Malach explains the data in a conversation: “The haredi society is a ‘studying society’ that directs its sons to focus on learning Torah, and this has led to a dramatic change in the role of women in this society. If a few decades ago they were employed as teachers, today, in order to support the household, they have to work in high-quality positions, in many cases in professions in the field of technology.

“As a result, the curriculum in haredi high schools for girls changed rapidly, and now includes English, mathematics and technological subjects,” he continues. “The training curriculum in the high school seminaries, which in recent years also offers a variety of technological tracks, has changed. Many haredi women prefer to undergo technological training in a full academic track, generally on a haredi campus, resulting in a situation where the percentage of women studying computer science is even higher than non-haredi women.

“This change allows many married yeshiva students to continue studying in yeshiva, and we have therefore seen an increase in recent years in the number of married students that does not fall short of the general rate of growth of the haredi society. The only cases in which the increase in the number of married yeshiva students was stopped was due to strong economic pressure on the haredi society, or when support for Torah studying decreased.

“We saw this in 2003 when [state-paid monthly] child allotments were cut, and in 2013 with the cut of the yeshiva budget. We may also see this in the near future as a result of the expected economic crisis following the war or as a result of new priorities set by the next government,” Malach says.

Record employment

Another optimistic figure relates to the field of employment in the haredi society. In 2023, a record was registered in the number of employed women and men: About 110,000 ultra-Orthodox men in the prime working age group (25-64), which comprise 55% of haredi men, are working—a figure that has not been seen since 1995. This is a continuation of the increase observed in 2022 to about 53%, after a stagnation of rates at 50%-52% in 2015-2021.

Moreover, in 2023, the number of working haredi women of prime working age crossed the 80% threshold for the first time and jumped to 157,000, an increase from 142,000 last year. It should be noted that the 2023 figures are correct for the first three quarters of the year, and the final figure for 2023 may be lower, especially among haredi men, due to the situation in the Israeli economy and coalition funds for Torah institutions.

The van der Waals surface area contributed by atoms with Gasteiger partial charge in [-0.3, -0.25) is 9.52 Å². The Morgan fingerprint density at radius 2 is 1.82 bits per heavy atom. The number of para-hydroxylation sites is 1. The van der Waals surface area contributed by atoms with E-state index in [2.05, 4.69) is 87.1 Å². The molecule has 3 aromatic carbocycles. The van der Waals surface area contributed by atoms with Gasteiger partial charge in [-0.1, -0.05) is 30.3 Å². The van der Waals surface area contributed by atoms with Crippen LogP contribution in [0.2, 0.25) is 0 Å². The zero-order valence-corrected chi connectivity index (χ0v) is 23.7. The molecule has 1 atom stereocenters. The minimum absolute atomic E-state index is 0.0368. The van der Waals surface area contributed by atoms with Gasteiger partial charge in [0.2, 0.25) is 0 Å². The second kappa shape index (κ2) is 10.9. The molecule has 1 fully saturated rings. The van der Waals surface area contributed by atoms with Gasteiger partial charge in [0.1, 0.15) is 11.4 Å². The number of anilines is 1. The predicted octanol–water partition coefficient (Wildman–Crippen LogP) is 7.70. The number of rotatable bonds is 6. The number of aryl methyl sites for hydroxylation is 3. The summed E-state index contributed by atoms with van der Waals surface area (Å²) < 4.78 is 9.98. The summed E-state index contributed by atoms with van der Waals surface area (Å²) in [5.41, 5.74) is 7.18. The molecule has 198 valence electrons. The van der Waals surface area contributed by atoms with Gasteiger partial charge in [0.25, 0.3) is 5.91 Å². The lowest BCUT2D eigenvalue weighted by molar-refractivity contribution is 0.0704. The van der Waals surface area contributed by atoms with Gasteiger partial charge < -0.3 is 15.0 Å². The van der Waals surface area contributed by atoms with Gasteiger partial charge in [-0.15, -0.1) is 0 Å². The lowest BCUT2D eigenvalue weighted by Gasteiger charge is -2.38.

However, the average monthly income for haredi men dropped from 76% in 2003 to 50% of the average monthly income among non-haredi Jews in 2021. In this year, this amount stood at 9,707 shekels (approximately $2,600) compared to 19,279 shekels (about $5,200) among non-haredi Jewish men. In that year, haredi women earned an average of 8,230 shekels (around $2,200) a month, 67% of the average monthly income among non-haredi Jewish women of 12,330 shekels (some $3,300).

A drop in poverty

There has been a decrease in the incidence of poverty among haredi families from 39% in 2015 to 34% in 2021, a very high figure in comparison to the general population (21% in 2021).

The decrease may be a result of an increase in the employment rate of haredi women and an increase in the level of income among employees, together with an increase in state support for married yeshiva students and child allotments. In addition, the proportion of haredi children who lived below the poverty line after payments of child allotments was 47% in 2021.

Household income: A 19% increase has been registered in gross monthly income for a haredi household over six years—from 12,616 shekels (around $3,400) in 2015 to 14,978 shekels in 2021 (about $4,000)—but this amount is still 55% lower than the gross income for the generally smaller non-haredi Jewish households of 22,047 shekels (some $5,900).

Originally published by Israel Hayom.